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If you like Elizabeth Holmes's story, you might also like:
Elizabeth Blackburn,
David Boies,
Sergey Brin,
Linda Buck,
Francis Collins,
Gertrude Elion,
Larry Ellison,
Judah Folkman,
Susan Hockfield,
Reid Hoffman,
Willem Kolff,
Eric Lander,
Robert Langer,
Robert Lefkowitz,
Larry Page,
George Rathmann,
and James Watson

Elizabeth Holmes's
recommended reading: The Meditations of Marcus Aurelius

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Elizabeth Holmes
Elizabeth Holmes
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Elizabeth Holmes Biography

Health Technology Revolution

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  Elizabeth Holmes

Elizabeth Holmes was born in Washington, D.C., where her father worked for the United States Agency for International Development (USAID), and her mother worked on the staff of a congressional committee. One ancestor, Charles Fleischmann, was an inventor and entrepreneur who founded the Fleischmann Yeast Company. Another, Dr. Christian Holmes, was a distinguished surgeon who founded a hospital and medical school in Cincinnati, Ohio.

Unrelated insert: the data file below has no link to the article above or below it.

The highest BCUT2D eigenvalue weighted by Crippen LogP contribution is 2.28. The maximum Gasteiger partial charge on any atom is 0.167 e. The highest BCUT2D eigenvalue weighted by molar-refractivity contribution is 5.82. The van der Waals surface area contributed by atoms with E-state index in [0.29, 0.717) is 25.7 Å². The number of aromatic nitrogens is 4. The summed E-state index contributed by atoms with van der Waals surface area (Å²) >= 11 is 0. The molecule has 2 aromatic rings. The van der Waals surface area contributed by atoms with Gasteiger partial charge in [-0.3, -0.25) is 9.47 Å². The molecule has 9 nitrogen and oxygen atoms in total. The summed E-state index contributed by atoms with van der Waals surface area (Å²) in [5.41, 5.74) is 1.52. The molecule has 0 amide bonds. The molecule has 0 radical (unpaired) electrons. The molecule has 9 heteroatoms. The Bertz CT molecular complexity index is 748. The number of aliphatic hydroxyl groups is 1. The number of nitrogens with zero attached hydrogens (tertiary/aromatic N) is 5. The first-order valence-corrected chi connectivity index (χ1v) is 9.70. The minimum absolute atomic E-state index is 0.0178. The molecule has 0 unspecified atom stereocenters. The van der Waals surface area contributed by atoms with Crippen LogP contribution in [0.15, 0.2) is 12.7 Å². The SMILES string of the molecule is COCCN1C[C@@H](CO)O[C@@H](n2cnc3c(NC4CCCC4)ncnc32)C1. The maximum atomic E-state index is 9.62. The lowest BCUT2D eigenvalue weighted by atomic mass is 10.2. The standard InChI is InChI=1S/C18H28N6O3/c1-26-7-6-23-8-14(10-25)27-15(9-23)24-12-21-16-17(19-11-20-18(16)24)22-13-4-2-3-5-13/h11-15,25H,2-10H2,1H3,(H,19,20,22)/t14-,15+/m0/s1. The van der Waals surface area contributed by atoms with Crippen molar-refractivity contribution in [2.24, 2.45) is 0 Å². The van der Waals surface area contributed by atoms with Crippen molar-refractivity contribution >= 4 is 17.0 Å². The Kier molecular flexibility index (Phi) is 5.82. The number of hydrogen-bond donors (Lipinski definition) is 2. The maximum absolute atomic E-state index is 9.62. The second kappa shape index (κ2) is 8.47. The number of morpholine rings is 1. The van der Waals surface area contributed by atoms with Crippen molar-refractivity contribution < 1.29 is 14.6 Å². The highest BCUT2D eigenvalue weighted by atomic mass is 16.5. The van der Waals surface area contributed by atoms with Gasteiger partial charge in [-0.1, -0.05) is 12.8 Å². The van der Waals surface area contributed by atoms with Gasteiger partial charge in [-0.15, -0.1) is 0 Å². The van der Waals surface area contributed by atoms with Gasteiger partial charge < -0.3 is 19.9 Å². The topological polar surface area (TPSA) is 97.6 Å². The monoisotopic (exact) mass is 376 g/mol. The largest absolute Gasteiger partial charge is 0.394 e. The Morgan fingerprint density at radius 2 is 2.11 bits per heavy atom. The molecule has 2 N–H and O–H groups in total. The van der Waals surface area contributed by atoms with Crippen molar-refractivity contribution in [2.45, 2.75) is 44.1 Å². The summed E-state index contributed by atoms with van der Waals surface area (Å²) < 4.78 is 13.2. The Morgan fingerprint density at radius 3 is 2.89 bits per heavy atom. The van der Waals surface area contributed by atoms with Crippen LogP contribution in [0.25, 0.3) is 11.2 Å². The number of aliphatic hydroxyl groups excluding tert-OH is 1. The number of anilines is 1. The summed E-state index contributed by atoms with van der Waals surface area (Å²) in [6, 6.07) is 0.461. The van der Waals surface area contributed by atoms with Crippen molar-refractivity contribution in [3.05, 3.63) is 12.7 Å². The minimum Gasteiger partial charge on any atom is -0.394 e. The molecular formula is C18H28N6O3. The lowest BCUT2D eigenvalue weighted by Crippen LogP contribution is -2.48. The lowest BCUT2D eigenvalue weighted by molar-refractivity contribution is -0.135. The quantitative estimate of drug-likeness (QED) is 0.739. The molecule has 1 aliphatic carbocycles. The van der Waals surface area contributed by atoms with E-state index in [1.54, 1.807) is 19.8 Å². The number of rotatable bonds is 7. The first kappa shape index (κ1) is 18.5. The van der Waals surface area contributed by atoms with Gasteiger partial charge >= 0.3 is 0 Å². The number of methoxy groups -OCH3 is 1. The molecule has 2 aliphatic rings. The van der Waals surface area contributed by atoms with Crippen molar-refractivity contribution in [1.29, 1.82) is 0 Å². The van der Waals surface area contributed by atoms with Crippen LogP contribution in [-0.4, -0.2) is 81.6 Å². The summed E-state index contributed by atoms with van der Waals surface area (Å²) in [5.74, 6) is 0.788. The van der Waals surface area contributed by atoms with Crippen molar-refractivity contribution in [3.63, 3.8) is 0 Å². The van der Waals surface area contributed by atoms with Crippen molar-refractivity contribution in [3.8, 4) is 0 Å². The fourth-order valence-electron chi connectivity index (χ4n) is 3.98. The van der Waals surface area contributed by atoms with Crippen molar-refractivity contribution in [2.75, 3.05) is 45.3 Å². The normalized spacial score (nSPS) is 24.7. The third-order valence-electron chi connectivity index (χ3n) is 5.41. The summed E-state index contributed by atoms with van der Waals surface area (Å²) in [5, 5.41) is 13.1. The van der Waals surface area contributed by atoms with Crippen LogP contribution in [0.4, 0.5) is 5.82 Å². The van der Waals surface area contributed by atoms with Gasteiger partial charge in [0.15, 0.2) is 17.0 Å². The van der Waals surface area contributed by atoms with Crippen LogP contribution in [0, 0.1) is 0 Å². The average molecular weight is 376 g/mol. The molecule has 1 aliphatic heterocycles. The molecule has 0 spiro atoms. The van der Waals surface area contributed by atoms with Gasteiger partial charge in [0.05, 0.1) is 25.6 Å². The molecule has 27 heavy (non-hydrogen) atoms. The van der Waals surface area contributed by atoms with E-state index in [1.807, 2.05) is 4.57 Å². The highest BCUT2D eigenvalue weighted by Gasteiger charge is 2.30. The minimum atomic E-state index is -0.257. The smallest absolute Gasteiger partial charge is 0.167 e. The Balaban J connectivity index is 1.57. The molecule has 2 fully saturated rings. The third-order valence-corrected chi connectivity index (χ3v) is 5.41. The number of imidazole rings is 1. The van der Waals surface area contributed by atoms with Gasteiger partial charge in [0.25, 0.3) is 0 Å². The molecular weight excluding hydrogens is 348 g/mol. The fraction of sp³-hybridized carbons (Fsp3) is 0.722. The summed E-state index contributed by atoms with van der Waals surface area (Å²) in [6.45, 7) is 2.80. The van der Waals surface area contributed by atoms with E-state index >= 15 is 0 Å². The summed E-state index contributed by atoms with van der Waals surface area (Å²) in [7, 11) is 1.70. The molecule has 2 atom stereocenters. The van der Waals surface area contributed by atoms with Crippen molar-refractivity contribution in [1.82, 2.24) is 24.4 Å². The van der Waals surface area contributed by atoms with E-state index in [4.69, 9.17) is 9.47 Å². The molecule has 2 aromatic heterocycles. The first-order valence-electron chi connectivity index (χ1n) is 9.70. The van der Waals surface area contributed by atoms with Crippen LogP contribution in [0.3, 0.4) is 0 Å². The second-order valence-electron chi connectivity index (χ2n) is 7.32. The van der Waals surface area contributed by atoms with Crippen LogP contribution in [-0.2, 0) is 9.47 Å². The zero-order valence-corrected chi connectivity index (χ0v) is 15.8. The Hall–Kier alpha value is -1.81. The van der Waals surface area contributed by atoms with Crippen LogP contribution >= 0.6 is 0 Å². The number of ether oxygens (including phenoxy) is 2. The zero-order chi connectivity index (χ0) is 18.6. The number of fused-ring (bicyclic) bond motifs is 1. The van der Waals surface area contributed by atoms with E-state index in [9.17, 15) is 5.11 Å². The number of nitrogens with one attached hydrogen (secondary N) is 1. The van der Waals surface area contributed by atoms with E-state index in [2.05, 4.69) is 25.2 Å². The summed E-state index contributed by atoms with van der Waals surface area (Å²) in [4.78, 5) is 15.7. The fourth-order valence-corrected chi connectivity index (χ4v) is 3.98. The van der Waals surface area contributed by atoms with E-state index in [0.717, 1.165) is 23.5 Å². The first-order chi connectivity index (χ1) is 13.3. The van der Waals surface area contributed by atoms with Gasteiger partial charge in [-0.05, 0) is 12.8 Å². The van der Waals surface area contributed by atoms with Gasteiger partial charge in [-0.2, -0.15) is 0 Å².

Elizabeth Holmes Biography Photo
The example of her forebears, and of her parents' work in disaster relief, encouraged Elizabeth to take an interest in science and service at an early age. When she was nine years old her father took a job in Houston, Texas with the energy company Tenneco. He was concerned that the move from Washington to Texas would disturb his children, but Elizabeth wrote him a letter assuring him that she was looking forward to living in Texas, because the state was "big on science," and she hoped to discover something new and valuable.